The good, the bad and the PCEHR review
The belated release of the review into the PCEHR by the government this week has been lost somewhat in the more heated discussions over the federal budget, but the early signs are that many in the industry agree with the retention of the system for the foreseeable future and the overall thrust of the review panel's recommendations.
The possibility of making the system opt-out – one of the review's most important recommendations and one that Health Minister Peter Dutton said he strongly agrees with – generally received a positive reaction.
The Consumers Health Forum (CHF), which has long pushed for the opt-out option, said it agreed with the panel's call for a major revamp of the system, arguing that “the huge potential of eHealth to improve medical care for every Australian makes a vital advance” with the review.
“The new plan will inject fresh life into the eHealth project and we welcome the government’s positive response,” CHF CEO Adam Stankevicius said.
“The review has made the crunch call for the adoption of an opt-out provision which will make it automatic for all Australians to sign up unless they specifically refuse to join.
“The current 'opt-in' process has proved far too slow in building momentum for a scheme whose great value will be to provide better connected care for the vast majority of Australians."
Mr Stankevicius also welcomed the panel's recommendation that consumers retain control over the record, and the proposal that a document concealed by the patient would be flagged and only visible to the patient and the clinician who authored it.
Mr Stankevicius said the CHF also supports the recommendations that there be an education campaign on the opt-out plan for consumers and clinicians, the creation of the Australian Commission for Electronic Health (ACeH) in place of NEHTA, and the creation of a consumer advisory committee and consumer representation throughout the proposed new structure.
“However we are concerned to note that the review recommends that the System Operator responsibilities be simply transferred from the Department of Health to the Department of Human Services,” he said.
“CHF believes that this role would be best served by the appointment of a System Operator independent of government.”
The Australasian College of Health Informatics (ACHI) said the release of the report in addition to the budget announcement of continued PCEHR funding “provides greater clarity to the immediate future of the PCEHR”.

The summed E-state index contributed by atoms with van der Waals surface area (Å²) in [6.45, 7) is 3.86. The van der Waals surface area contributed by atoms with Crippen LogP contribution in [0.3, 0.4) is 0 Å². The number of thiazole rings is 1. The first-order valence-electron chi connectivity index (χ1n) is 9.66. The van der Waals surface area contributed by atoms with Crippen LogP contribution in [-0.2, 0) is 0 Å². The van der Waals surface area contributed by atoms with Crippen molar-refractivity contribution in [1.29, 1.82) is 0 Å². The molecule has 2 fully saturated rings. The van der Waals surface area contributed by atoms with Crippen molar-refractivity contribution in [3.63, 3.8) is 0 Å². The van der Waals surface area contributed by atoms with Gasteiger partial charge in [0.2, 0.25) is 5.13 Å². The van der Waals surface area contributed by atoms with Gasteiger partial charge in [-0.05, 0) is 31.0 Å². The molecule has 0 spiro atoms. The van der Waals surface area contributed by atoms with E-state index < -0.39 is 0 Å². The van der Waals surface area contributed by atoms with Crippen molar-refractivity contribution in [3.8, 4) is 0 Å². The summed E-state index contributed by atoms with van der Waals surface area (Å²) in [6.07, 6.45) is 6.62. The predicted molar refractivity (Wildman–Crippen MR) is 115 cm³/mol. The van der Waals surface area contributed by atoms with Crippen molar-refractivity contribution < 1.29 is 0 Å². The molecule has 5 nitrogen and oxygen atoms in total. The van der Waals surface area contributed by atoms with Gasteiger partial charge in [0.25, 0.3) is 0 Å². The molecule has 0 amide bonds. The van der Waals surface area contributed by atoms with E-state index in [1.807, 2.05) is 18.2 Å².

ACHI president Chris Pearce said the college believes that a move to opt-out, while preserving the existing patient controls, “would be a welcome move to increase adoption and enhance the usefulness of the PCEHR for patients, consumers and clinicians”.
However, Associate Professor Pearce said there remain two specific areas of concern to the college: the lack of a clear pathway to develop and implement clear coding standards for atomic data, and the lack of any clear structure devoted to clinical safety and minimising patient risk of harm through poor, missing, out of date or hard to find information.
"There are well developed systems for managing clinical safety in healthcare, and many examples of good governance of the special and very real risks associated with health IT in other nations," Associate Professor Pearce said.
"Australians using the [PCEHR] should do so knowing that it is a safe system.”
The college said that while the report emphasises useability and clinical workflows, it believes the benefits from having large amounts of information from discharge summaries, care plans and pathology will only come if the data is computer readable and therefore useable.
The Health Informatics Society of Australia (HISA) said that it welcomes the government’s commitment to shared electronic health records, agreeing that design and implementation challenges can be overcome with the right engagement of eHealth professionals.
“The report acknowledges the high priority to use professional associations and colleges in general, and health information professionals in particular, in the change management process,” HISA CEO Louise Schaper said.
“As Australia’s peak body in this field, our members are the e-Health and health informatics experts who are ready to play a greater role in implementation and engagement.”
Dr Schaper said that considering the money already spent on the PCEHR, HISA believes the much-needed productivity gains will only be realised by investing in people.
“We need to build our 500,000 health professionals into a powerfully skilled eHealth workforce,” she said.
Where the PCEHR and the review has failed
Consultant physician and University of Tasmania clinical associate professor Terry Hannan, who has a deep knowledge of electronic medical record implementations both here and overseas and who has been a fierce critic of the PCEHR, said one of the positives to come out of the review was the recommendation to change the consent model to opt-out from opt-in.